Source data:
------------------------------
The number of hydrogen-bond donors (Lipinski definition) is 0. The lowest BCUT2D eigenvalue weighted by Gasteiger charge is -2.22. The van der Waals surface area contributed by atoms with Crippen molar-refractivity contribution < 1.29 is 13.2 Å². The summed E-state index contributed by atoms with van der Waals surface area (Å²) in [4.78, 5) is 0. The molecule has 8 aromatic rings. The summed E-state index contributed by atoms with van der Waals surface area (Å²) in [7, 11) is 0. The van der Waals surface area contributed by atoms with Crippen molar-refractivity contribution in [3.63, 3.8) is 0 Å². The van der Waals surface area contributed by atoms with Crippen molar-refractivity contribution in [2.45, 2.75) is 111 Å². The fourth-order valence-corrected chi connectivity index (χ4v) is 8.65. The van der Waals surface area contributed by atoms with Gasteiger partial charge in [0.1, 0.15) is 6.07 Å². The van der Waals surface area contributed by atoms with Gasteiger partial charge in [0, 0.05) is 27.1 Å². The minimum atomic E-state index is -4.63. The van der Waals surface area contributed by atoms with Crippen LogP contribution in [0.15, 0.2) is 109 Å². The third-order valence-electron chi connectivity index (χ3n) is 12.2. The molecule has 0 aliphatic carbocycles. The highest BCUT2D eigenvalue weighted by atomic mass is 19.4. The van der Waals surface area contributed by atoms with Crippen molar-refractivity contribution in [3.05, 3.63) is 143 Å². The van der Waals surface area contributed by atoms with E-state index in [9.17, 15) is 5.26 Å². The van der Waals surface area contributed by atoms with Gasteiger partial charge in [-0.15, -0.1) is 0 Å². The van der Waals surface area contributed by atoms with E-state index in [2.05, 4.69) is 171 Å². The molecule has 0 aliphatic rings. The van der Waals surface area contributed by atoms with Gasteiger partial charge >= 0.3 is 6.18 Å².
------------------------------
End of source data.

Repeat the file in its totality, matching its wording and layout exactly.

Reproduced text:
The number of hydrogen-bond donors (Lipinski definition) is 0. The lowest BCUT2D eigenvalue weighted by Gasteiger charge is -2.22. The van der Waals surface area contributed by atoms with Crippen molar-refractivity contribution < 1.29 is 13.2 Å². The summed E-state index contributed by atoms with van der Waals surface area (Å²) in [4.78, 5) is 0. The molecule has 8 aromatic rings. The summed E-state index contributed by atoms with van der Waals surface area (Å²) in [7, 11) is 0. The van der Waals surface area contributed by atoms with Crippen molar-refractivity contribution in [3.63, 3.8) is 0 Å². The van der Waals surface area contributed by atoms with Crippen molar-refractivity contribution in [2.45, 2.75) is 111 Å². The fourth-order valence-corrected chi connectivity index (χ4v) is 8.65. The van der Waals surface area contributed by atoms with Gasteiger partial charge in [0.1, 0.15) is 6.07 Å². The van der Waals surface area contributed by atoms with Gasteiger partial charge in [0, 0.05) is 27.1 Å². The minimum atomic E-state index is -4.63. The van der Waals surface area contributed by atoms with Crippen LogP contribution in [0.15, 0.2) is 109 Å². The third-order valence-electron chi connectivity index (χ3n) is 12.2. The molecule has 0 aliphatic carbocycles. The highest BCUT2D eigenvalue weighted by atomic mass is 19.4. The van der Waals surface area contributed by atoms with Crippen molar-refractivity contribution in [3.05, 3.63) is 143 Å². The van der Waals surface area contributed by atoms with E-state index in [9.17, 15) is 5.26 Å². The van der Waals surface area contributed by atoms with Gasteiger partial charge in [-0.15, -0.1) is 0 Å². The van der Waals surface area contributed by atoms with E-state index in [2.05, 4.69) is 171 Å². The molecule has 0 aliphatic rings. The van der Waals surface area contributed by atoms with Gasteiger partial charge >= 0.3 is 6.18 Å².